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Attempts to gain personal information

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Your personal and private information is one of the most valuable things you possess. If it’s allowed to fall into the wrong hands then you could be handing over access to your computer, your online accounts and your banking accounts.

Protecting your personal and private information is therefore one of the most effective tools for keeping yourself safe from scammers.

Impersonation scams

Often known as ‘phishing’, impersonation scams try to make you believe that you’re receiving correspondence from a trusted organisation and trick you into providing confidential information.

This can be by asking you to click a link to an official-looking webpage that asks for your log-in details, or through an email attachment that installs malware on your device to uncover usernames and passwords by tracking your keystrokes.

The key to staying safe and not falling victim to impersonation scams is to be cautious of any incoming communication via text messages, emails or social media. If any message includes an attachment or a link to a website, don’t click it. Instead, go to the organisation’s website and log-in separately, bypassing the link.

How to prevent yourself falling victim:

  • Know that organisations such as Qudos Bank or Government agencies will never ask you to click a link to provide personal information.
  • Don’t open suspicious emails – delete them. If you’re unsure, call the alleged sender on the number provided on its official website to verify legitimacy.
  • Always check the email address of emails you receive. If they don’t match the usual website address of that organisation, it’s likely they’re fake.
  • Read all emails carefully. Phishing emails are often sent by people who don’t speak English as their first language. Spelling mistakes or unusual grammar can be giveaways that the email isn’t legitimate.

Remote access scams

Remote access (screen-sharing) scams try to convince you that you have a problem with your computer or internet service and you require assistance to fix the issue.

The scammer calls, usually pretending to be from a telecommunications company or the NBN, telling you that your device has been sending error messages that shows a hacker is trying to access your computer, or your device has a virus.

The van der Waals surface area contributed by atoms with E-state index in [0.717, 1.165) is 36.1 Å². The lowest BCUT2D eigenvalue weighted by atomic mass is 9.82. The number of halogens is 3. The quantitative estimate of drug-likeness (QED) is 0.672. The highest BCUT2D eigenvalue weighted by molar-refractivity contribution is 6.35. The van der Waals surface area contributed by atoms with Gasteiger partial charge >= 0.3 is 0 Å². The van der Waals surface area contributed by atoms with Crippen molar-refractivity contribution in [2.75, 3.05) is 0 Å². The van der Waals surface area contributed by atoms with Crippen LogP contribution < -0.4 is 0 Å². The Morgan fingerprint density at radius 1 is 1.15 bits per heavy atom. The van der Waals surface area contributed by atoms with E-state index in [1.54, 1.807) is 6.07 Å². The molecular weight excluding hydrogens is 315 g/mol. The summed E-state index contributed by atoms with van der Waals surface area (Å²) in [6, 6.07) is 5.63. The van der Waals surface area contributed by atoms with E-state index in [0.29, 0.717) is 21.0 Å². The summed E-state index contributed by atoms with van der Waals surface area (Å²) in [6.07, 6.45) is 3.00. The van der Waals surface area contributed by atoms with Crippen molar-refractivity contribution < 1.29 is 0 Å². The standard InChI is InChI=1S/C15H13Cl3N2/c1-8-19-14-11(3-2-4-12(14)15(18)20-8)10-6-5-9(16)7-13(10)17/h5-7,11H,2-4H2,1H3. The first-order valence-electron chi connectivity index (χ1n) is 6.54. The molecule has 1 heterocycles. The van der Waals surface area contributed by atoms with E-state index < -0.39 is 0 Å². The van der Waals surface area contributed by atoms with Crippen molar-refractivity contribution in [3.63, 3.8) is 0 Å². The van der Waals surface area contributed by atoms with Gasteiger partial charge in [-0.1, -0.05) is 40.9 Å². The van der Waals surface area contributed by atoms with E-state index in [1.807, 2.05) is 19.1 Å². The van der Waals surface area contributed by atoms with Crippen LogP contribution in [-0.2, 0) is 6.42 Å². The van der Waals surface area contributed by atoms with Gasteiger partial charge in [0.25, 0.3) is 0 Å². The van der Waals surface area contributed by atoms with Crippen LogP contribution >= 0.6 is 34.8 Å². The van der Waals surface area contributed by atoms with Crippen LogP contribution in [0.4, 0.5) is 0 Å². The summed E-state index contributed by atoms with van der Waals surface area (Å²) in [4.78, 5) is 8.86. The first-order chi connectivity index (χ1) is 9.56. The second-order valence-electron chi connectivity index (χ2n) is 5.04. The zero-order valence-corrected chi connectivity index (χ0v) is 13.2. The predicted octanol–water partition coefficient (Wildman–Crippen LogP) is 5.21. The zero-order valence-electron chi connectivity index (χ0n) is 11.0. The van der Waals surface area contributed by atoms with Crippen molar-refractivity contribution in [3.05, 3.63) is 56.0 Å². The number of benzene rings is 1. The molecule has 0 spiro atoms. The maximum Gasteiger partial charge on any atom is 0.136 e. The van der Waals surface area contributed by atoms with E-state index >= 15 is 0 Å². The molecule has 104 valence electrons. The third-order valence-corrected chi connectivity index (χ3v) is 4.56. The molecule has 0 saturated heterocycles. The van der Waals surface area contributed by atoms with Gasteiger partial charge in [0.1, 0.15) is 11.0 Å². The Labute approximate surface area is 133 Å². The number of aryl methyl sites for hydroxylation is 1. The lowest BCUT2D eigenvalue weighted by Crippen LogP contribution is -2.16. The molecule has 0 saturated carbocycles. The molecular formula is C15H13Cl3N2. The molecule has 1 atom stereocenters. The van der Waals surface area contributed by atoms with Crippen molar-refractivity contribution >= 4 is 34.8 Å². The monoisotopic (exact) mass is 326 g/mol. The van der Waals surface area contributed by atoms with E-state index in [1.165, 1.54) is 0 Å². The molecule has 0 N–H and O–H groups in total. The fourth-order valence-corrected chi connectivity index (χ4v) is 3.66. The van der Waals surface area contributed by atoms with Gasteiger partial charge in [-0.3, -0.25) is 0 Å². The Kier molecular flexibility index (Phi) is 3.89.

The scammer then requests remote access to your computer to ‘find out what the problem is’. The scammer will try to scare and reassure you into believing the services they provide will fix the issue.

The scammer will tell you that the work they are carrying out must be done in secret and not to notify your bank, family members or law enforcement or else the hacker(s) will find out and expose your personal details online.

They may ask you for your personal details, your bank or credit card details or to Log into your internet banking to make sure no funds were stolen by the hackers. While they still have access to your device they are able to see you type in your password and personal details.

The scammer may try to reassure you that they are close to catching the hacker and pretend to credit your account by moving funds from your sub account(s). They may ask you to set up a new payee to transfer funds to the alledge hacker and request for the Qsafe SMS that is sent to your registered device. It is common for the individual to state that the purpose of this is to trace and apprehend the hacker. Once the transfer is complete, the scammers will cut all communication and disappear leaving victims out of pocket.

How to prevent yourself falling victim:

  • Never give an unsolicited caller remote access to your computer.
  • Never give your personal, credit card or online account details over the phone unless you made the call and the phone number came from a trusted source.